One afternoon, Mrs. Das returned from her duties at Hamilton Court, cleaned up the lunch plates that her sons had left on the floor and took her plastic water jugs to stand in line under the acacia tree, only to discover that there was a power failure, which meant the water pump could not be turned on. Next to the water line, workers were ironing a pile of orange janitors’ uniforms from a neighborhood mall; the laundry service is one of Chakkarpur’s many thriving private enterprises.
Mrs. Das already had two of her sons in a charity-run school nearby, but much to her shame, she missed the registration deadline for her youngest, now 6, who will now be a year behind his peers.
Her biggest regret is being unable to check her sons’ homework. Mrs. Das has worked in other people’s homes since she was 7. She cannot read. “If they are educated,” she said of her boys, “at least they can do something when they grow up.”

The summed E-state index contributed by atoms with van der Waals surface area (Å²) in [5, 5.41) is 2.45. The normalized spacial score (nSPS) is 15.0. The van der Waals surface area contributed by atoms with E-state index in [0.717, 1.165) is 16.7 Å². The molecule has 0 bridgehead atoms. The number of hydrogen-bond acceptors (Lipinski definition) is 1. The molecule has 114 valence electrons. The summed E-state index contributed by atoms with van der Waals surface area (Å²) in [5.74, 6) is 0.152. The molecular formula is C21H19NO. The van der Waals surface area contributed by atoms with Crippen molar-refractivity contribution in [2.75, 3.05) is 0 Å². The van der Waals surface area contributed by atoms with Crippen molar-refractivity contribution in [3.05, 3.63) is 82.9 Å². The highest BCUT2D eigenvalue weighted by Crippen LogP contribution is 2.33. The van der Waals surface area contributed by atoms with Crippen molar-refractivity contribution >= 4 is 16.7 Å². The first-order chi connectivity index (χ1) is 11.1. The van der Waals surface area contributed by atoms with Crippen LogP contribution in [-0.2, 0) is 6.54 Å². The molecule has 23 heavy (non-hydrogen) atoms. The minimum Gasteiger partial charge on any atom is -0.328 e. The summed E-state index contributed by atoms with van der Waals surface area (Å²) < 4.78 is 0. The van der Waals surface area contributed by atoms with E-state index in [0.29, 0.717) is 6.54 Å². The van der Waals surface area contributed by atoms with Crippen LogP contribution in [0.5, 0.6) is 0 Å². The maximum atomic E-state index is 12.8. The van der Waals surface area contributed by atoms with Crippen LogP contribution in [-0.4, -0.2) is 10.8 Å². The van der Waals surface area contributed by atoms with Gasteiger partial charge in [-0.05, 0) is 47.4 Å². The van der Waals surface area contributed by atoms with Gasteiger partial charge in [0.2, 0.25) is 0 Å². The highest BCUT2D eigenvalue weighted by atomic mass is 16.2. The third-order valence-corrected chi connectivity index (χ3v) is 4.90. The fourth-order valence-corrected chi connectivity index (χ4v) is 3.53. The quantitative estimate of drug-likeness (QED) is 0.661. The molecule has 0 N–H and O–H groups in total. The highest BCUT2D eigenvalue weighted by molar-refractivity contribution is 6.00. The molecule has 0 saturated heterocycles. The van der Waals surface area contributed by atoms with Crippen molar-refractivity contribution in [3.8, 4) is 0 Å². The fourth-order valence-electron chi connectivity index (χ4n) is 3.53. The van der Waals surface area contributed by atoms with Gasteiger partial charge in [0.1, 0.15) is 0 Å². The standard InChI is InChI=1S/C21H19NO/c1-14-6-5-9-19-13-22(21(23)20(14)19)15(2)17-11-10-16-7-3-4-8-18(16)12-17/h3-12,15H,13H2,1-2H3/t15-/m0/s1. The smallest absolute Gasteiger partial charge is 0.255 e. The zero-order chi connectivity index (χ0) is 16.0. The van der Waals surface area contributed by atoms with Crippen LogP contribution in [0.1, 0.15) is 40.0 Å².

Next door to Mrs. Das’s brick-and-tin room, a 2-year-old lay on a cot outside, flies dancing on his face. His mother, Sunita, 18, said the child had not been immunized because she had no idea where to take him, and no public health workers had come, as they are supposed to. The baby is weak, Sunita reckoned, because she cannot produce breast milk.
During repeated visits in recent months, a government-financed childhood nutrition center was closed. The nearest government hospital was empty.
Mrs. Chand, a doctor who decided to stay home to raise her children, trained in a government hospital. Her other maid told her recently that her own daughter had given birth at home, down there in the slum.
Sometimes, Mrs. Chand said, she thinks of opening a clinic there. But she also said she understood that there was little that she, or anyone, could do. “Two worlds,” she observed, “just across the street.”